Part 1: Roles and Relationships in the Magistrates' Court
The office of District Judge (magistrates' courts) is created by section
78 of the Access to Justice Act 1999 which provides for the unification
and renaming of the stipendiary bench. Prior to the implementation of this
Act professional judges in magistrates' courts were called stipendiary
magistrates, and for historical reasons the bench was divided between
metropolitan stipendiary magistrates who had jurisdiction in the inner
London courts, and provincial stipendiary magistrates who were appointed
for individual areas or counties outside inner London. In recent years the
distinction between the two bodies was seen to be artificial, not least
because stipendiaries who sat in outer London were provincial whereas
those in geographically adjoining courts were metropolitan. In addition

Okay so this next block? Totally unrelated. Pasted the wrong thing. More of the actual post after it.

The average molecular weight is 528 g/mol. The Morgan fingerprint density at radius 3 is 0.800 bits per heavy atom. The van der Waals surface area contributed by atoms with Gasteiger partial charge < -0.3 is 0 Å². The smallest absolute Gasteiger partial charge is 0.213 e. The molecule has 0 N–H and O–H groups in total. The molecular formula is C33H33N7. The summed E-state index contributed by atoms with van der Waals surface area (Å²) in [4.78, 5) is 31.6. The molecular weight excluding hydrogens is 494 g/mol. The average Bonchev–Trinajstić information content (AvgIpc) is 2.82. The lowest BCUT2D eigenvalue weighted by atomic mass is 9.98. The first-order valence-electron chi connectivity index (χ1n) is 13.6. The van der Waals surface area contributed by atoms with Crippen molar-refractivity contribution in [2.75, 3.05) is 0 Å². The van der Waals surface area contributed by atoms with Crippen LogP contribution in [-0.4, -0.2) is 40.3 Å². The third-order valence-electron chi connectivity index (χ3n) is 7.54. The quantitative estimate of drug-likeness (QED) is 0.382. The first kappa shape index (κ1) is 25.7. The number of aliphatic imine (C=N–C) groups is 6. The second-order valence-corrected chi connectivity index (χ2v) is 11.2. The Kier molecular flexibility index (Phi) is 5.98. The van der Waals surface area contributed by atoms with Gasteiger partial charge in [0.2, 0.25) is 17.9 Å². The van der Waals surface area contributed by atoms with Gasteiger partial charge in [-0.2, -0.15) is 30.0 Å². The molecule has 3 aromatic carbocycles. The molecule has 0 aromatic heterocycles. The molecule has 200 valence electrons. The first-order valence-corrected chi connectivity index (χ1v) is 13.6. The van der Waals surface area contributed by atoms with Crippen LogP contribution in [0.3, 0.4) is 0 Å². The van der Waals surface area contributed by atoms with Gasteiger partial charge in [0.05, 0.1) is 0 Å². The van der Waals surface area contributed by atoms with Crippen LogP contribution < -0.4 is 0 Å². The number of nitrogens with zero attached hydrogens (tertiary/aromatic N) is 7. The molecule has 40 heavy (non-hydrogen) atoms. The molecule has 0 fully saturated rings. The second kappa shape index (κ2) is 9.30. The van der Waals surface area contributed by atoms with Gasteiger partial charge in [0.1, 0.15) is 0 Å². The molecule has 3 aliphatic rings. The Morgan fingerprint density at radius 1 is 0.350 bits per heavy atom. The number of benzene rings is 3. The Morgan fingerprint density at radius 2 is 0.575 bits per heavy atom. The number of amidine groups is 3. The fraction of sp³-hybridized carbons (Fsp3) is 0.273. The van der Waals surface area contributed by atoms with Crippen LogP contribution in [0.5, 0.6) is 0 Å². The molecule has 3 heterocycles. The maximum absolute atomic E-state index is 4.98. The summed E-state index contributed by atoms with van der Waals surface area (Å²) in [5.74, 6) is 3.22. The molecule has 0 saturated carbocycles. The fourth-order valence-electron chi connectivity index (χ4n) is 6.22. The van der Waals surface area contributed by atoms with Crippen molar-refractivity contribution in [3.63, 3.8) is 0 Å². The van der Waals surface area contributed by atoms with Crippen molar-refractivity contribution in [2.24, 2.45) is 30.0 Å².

such geographical distinctions seemed out of place when professional
judges in other jurisdictions (District Judges, for example) were not
restricted to particular areas for their work.
The government has
recognised, in the Access to Justice Act 1999, the identity of interest of
all professional magistrates by unifying them into one body and has
acknowledged the distinction between professional judges and lay
magistrates by providing the title District Judge (magistrates' courts).
The provisions of the 1999 Act are the latest of a large number of changes
to the ancient office of 'Justice' which has its origins in a medieval
system of courts and legal administration. A brief history of the bench
may be summarised as follows.
Until the middle of the eighteenth century summary justice was entirely in
the hands of local unpaid citizens who were Justices of the Peace deriving
their authority from ancient powers dating back to the Justices of the
Peace Act 1361. This system generally worked well in country areas but
after the great expansion of the cities in the early...